Objectives: To determine whether the improved clinical status after newborn screening (NBS) for cystic fibrosis (CF) segregates with increased therapeutic intervention compared with presentation by clinical diagnosis (CD).
Study design: In 2002, two populations (1 to 9 years of age) who presented (excluding meconium ileus) by NBS < or = 3 months of age or by CD were compared in an observational, cross-sectional design. NBS and CD populations (184 and 950 patients, respectively) were divided into 3-year age groups (1 to 3, 4 to 6, and 7 to 9 years). Therapies of duration >3 months were compared together with Pseudomonas aeruginosa infection status.
Results: NBS patients < or = 6 years of age received significantly fewer and less demanding therapies not explained by age, genotype, geography, or social deprivation. In 7- to 9-year-olds, significantly fewer NBS patients received intravenous antibiotics. NBS patients without P aeruginosa infection received significantly fewer therapies, but no differences were found between intermittently or chronically infected NBS and CD populations. Comparable results were found in deltaF508/deltaF508 subpopulations.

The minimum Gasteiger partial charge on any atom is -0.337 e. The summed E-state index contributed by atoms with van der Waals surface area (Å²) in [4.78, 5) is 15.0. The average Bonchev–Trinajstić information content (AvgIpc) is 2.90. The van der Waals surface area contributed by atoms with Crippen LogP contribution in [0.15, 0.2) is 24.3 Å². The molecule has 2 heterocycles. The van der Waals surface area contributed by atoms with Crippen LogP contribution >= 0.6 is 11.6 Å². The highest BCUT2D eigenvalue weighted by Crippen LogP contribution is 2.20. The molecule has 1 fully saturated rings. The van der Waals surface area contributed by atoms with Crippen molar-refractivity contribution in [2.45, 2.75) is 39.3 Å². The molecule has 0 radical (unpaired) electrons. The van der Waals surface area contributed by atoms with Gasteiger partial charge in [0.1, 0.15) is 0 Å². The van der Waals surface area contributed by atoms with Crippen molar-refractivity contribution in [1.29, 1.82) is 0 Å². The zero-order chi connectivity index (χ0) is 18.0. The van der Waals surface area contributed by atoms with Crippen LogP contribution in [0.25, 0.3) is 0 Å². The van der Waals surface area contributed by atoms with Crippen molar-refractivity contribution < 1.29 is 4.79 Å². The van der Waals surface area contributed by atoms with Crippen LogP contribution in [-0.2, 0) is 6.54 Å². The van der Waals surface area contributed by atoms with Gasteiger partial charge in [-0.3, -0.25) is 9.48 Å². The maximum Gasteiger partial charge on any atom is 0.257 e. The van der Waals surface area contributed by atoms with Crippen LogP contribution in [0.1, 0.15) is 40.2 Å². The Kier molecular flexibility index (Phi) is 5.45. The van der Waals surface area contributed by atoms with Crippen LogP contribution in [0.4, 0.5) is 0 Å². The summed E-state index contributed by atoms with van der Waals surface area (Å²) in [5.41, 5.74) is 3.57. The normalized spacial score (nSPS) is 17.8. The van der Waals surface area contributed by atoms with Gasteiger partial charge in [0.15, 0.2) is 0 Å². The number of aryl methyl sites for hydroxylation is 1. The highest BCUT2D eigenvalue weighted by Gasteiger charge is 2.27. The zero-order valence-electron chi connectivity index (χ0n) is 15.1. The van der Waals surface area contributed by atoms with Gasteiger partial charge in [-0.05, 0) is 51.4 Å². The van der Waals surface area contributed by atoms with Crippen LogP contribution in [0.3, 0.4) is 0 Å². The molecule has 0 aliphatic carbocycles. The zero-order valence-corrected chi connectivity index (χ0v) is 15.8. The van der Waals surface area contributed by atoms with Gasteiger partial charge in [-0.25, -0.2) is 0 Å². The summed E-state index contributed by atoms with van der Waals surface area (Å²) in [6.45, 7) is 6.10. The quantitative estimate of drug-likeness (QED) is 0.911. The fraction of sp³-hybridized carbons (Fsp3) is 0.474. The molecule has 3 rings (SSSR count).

Conclusions: CF populations diagnosed by NBS are associated with reduced treatment compared with age- and genotype-matched CD control subjects.